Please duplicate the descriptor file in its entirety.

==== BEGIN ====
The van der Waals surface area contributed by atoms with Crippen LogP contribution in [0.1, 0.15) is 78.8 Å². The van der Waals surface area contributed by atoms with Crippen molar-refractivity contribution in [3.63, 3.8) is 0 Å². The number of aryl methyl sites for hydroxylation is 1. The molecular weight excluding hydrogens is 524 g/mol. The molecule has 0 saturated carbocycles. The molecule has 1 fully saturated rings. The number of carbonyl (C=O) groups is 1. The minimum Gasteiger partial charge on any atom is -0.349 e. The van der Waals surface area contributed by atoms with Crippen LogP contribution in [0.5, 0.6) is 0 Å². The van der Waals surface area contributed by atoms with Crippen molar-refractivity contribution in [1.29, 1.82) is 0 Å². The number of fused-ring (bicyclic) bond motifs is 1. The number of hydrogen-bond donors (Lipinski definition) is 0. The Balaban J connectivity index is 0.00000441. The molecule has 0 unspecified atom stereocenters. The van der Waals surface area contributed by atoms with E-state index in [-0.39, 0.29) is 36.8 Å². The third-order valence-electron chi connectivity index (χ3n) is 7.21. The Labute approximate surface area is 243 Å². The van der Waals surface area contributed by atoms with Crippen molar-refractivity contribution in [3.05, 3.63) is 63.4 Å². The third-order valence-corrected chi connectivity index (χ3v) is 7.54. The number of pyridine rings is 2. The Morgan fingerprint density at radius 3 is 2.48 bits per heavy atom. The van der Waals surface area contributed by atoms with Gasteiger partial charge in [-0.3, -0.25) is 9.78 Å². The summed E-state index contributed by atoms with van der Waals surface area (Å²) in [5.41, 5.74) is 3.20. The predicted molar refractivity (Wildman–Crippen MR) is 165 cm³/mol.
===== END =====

The van der Waals surface area contributed by atoms with Crippen LogP contribution in [0.1, 0.15) is 78.8 Å². The van der Waals surface area contributed by atoms with Crippen molar-refractivity contribution in [3.63, 3.8) is 0 Å². The number of aryl methyl sites for hydroxylation is 1. The molecular weight excluding hydrogens is 524 g/mol. The molecule has 0 saturated carbocycles. The molecule has 1 fully saturated rings. The number of carbonyl (C=O) groups is 1. The minimum Gasteiger partial charge on any atom is -0.349 e. The van der Waals surface area contributed by atoms with Crippen LogP contribution in [0.5, 0.6) is 0 Å². The van der Waals surface area contributed by atoms with Crippen molar-refractivity contribution in [1.29, 1.82) is 0 Å². The number of fused-ring (bicyclic) bond motifs is 1. The number of hydrogen-bond donors (Lipinski definition) is 0. The Balaban J connectivity index is 0.00000441. The molecule has 0 unspecified atom stereocenters. The van der Waals surface area contributed by atoms with E-state index in [-0.39, 0.29) is 36.8 Å². The third-order valence-electron chi connectivity index (χ3n) is 7.21. The Labute approximate surface area is 243 Å². The van der Waals surface area contributed by atoms with Crippen molar-refractivity contribution in [3.05, 3.63) is 63.4 Å². The third-order valence-corrected chi connectivity index (χ3v) is 7.54. The number of pyridine rings is 2. The Morgan fingerprint density at radius 3 is 2.48 bits per heavy atom. The van der Waals surface area contributed by atoms with Gasteiger partial charge in [-0.3, -0.25) is 9.78 Å². The summed E-state index contributed by atoms with van der Waals surface area (Å²) in [5.41, 5.74) is 3.20. The predicted molar refractivity (Wildman–Crippen MR) is 165 cm³/mol.